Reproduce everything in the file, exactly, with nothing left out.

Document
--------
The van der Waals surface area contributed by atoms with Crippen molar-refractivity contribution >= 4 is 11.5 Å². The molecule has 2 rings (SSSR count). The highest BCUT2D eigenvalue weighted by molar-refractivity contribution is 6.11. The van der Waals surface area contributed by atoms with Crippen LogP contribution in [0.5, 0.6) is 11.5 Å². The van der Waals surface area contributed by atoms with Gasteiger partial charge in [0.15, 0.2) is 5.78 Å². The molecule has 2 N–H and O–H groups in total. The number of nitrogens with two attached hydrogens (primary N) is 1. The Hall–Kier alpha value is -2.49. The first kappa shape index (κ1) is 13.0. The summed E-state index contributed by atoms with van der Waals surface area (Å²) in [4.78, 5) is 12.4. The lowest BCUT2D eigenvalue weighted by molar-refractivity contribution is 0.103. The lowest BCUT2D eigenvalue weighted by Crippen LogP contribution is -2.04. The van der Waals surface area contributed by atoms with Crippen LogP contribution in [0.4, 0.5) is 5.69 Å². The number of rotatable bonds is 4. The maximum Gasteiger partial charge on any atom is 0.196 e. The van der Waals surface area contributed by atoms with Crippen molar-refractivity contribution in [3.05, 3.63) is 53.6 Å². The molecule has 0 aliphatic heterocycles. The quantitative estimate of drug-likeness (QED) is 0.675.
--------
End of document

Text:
The van der Waals surface area contributed by atoms with Crippen molar-refractivity contribution >= 4 is 11.5 Å². The molecule has 2 rings (SSSR count). The highest BCUT2D eigenvalue weighted by molar-refractivity contribution is 6.11. The van der Waals surface area contributed by atoms with Crippen LogP contribution in [0.5, 0.6) is 11.5 Å². The van der Waals surface area contributed by atoms with Gasteiger partial charge in [0.15, 0.2) is 5.78 Å². The molecule has 2 N–H and O–H groups in total. The number of nitrogens with two attached hydrogens (primary N) is 1. The Hall–Kier alpha value is -2.49. The first kappa shape index (κ1) is 13.0. The summed E-state index contributed by atoms with van der Waals surface area (Å²) in [4.78, 5) is 12.4. The lowest BCUT2D eigenvalue weighted by molar-refractivity contribution is 0.103. The lowest BCUT2D eigenvalue weighted by Crippen LogP contribution is -2.04. The van der Waals surface area contributed by atoms with Crippen LogP contribution in [0.4, 0.5) is 5.69 Å². The number of rotatable bonds is 4. The maximum Gasteiger partial charge on any atom is 0.196 e. The van der Waals surface area contributed by atoms with Crippen molar-refractivity contribution in [3.05, 3.63) is 53.6 Å². The molecule has 0 aliphatic heterocycles. The quantitative estimate of drug-likeness (QED) is 0.675.